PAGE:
Elderly couple guilty of neglect over 41 ponies

George and Maureen Millington at Wakefield Magistrates' Court. Pictures: Ross Parry Agency
George and Maureen Millington at Wakefield Magistrates' Court. Pictures: Ross Parry Agency
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AN elderly couple have been banned from keeping horses for ten years after a court ruled they had neglected 41 ponies.

George and Maureen Millington, aged 79 and 78, were flagged up as a cause for concern by the RSPCA after a tip-off from a member of the public.

The area behind the home of George Millington

The area behind the home of George Millington

Welsh ponies, Shetland ponies and cross-breeds were found on a thin strip of land at the couple’s property in Ossett in horrifying conditions, a court heard.

Ponies, ranging from the ages of one to 35, had ulcerated gums, overgrown hooves and teeth, and were extremely underweight. Four ponies had overgrown hooves while on two others hooves had been cut so short it caused suffering.

Some of the stables were found to be soiled with faeces and urine and there was no water in 22 out of 30 stables.

District Judge Adrian Lower ruled the Millingtons were both guilty of three charges of causing unnecessary suffering to a protected animal and four charges of breaching a duty of care.

Alexis Kent, the veterinary surgeon who carried out the initial clinical examination, said: “If they were allowed to continue to lose weight they would eventually waste away and die.”

Describing one pony, the vet said: “This pony was in a very thin condition.

“It had very long toes that were curling upwards. This horse was suffering.”

RSPCA Inspector Gemma Fowler visited the couple’s property in Ossett, near Wakefield, in January last year where she encountered Mr Millington who was determined to show the inspector certain parts of the premises.

Prosecuting at Wakefield Magistrates’ Court during a three-day trial, Iain O’Donnell explained how Mr Millington became aggressive before shouting and shoving Inspector Fowler around.

The court heard there were 30 stables on the property that were in a filthy condition.

On a follow-up visit, the decision was made by the veterinary surgeon that all of the animals should be removed – resulting in the police seizing all 41 ponies.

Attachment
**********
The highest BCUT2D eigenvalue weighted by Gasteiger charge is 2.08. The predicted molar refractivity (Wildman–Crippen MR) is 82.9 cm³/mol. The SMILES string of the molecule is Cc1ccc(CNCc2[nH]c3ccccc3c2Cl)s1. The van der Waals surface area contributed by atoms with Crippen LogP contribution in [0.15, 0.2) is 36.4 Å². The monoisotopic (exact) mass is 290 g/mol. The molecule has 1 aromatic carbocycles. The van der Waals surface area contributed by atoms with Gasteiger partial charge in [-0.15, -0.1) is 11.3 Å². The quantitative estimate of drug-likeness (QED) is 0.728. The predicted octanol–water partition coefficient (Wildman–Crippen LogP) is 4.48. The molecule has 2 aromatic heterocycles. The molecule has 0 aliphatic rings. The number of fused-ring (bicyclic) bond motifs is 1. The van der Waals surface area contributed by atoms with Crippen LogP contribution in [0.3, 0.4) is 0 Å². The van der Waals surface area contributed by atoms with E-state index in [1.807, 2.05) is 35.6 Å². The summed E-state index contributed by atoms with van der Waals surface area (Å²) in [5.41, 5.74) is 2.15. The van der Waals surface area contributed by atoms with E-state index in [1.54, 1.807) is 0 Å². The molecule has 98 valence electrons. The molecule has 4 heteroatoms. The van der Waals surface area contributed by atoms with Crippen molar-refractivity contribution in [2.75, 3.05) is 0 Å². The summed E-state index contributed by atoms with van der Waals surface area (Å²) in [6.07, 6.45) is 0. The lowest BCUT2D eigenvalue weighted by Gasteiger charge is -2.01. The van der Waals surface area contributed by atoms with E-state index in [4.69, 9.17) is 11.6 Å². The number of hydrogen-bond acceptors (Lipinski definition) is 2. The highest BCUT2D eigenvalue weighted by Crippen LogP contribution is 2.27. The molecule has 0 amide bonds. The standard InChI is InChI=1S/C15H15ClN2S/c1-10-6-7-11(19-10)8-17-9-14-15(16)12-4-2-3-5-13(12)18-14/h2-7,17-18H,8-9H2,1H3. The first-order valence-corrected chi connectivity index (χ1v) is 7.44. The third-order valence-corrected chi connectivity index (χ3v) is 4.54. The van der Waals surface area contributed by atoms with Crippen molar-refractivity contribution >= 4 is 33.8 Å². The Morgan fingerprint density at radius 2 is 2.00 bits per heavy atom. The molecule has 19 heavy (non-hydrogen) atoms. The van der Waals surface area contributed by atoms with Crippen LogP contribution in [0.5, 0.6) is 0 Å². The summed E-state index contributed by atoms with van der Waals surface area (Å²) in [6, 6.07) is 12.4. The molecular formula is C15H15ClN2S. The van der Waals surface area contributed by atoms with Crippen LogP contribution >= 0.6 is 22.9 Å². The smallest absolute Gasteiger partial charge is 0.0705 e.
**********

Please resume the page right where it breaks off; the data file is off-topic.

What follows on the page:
Mr O’Donnell added: “Thirty stables were found at the property. They realised pretty quickly that the ponies were being kept in pretty bad conditions. Arrangements were made for transportation.

“The vet felt these animals were suffering or were likely to suffer. The conditions there were being kept in were manifestly unsuitable.”

Maureen Millington, who described the ponies as “my family,” said she gave each pony half-a-bucket of carrots and an apple every day. She said the stables hadn’t been cleaned for a couple of days before the RSPCA visit because of bad weather.

Mr Millington’s lawyer Paul Blanchard said: “Mr and Mrs Millington appear to have, in the past, done a sterling job in terms of the breeding, maintenance and keep of their animals.”

Emily Price, Mrs Millington’s lawyer, said: “It is clear that Mr and Mrs Millington haven’t had any ill intention towards these horses.”

However, RSPCA Inspector Carol Neale told the court hearing: “Some of the ponies I don’t think have ever been touched.”

The elderly couple were found guilty of seven offences, four relating to the neglect of the ponies and three of ausing unnecessary suffering.

Mr Millington was fined £600 for failing to attend to their hooves and teeth and failing to call a vet. He was also ordered to pay a £20 victim surcharge.

His wife was fined £450 with a £20 surcharge.

The pair were also disqualified from keeping horses for the next ten years.

Mr Lower said: “Mr and Mrs Millington had chosen to have 41 ponies and all that had come with that. Certainly to look after as many as 41 ponies is a daunting task.

“These 41 ponies had become too great a burden.”

The couple were deprived of the ownership of the remaining 40 ponies that are still alive and in the care of the RSPCA.

Ms Neale said afterwards: “This was the largest number of horses I’ve dealt with, living in the most squalid conditions, in my 23 years as an RSPCA inspector.

“All but one of them, which sadly didn’t make it, have made a fantastic recovery with the right care and attention, even those in the very worst conditions.

“The Millingtons had far too many horses to look after properly, caring for one horse is a big job let alone 41.”